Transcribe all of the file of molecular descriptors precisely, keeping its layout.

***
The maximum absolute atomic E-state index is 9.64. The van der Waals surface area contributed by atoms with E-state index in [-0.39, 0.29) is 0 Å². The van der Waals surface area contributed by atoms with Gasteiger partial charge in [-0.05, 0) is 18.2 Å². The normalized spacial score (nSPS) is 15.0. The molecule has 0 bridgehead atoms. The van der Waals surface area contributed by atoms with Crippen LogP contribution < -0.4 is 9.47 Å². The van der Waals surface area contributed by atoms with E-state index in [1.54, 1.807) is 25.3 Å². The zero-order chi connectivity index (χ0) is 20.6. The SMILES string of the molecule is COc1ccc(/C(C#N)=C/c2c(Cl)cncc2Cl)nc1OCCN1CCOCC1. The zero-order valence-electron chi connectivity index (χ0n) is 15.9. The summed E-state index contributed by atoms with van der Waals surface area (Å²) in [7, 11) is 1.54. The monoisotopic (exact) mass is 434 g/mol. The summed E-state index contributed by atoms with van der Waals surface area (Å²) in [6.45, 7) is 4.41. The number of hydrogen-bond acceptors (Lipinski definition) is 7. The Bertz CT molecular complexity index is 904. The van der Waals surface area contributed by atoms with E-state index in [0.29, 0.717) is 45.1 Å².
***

The maximum absolute atomic E-state index is 9.64. The van der Waals surface area contributed by atoms with E-state index in [-0.39, 0.29) is 0 Å². The van der Waals surface area contributed by atoms with Gasteiger partial charge in [-0.05, 0) is 18.2 Å². The normalized spacial score (nSPS) is 15.0. The molecule has 0 bridgehead atoms. The van der Waals surface area contributed by atoms with Crippen LogP contribution < -0.4 is 9.47 Å². The van der Waals surface area contributed by atoms with E-state index in [1.54, 1.807) is 25.3 Å². The zero-order chi connectivity index (χ0) is 20.6. The SMILES string of the molecule is COc1ccc(/C(C#N)=C/c2c(Cl)cncc2Cl)nc1OCCN1CCOCC1. The zero-order valence-electron chi connectivity index (χ0n) is 15.9. The summed E-state index contributed by atoms with van der Waals surface area (Å²) in [7, 11) is 1.54. The monoisotopic (exact) mass is 434 g/mol. The summed E-state index contributed by atoms with van der Waals surface area (Å²) in [6.45, 7) is 4.41. The number of hydrogen-bond acceptors (Lipinski definition) is 7. The Bertz CT molecular complexity index is 904. The van der Waals surface area contributed by atoms with E-state index in [0.29, 0.717) is 45.1 Å².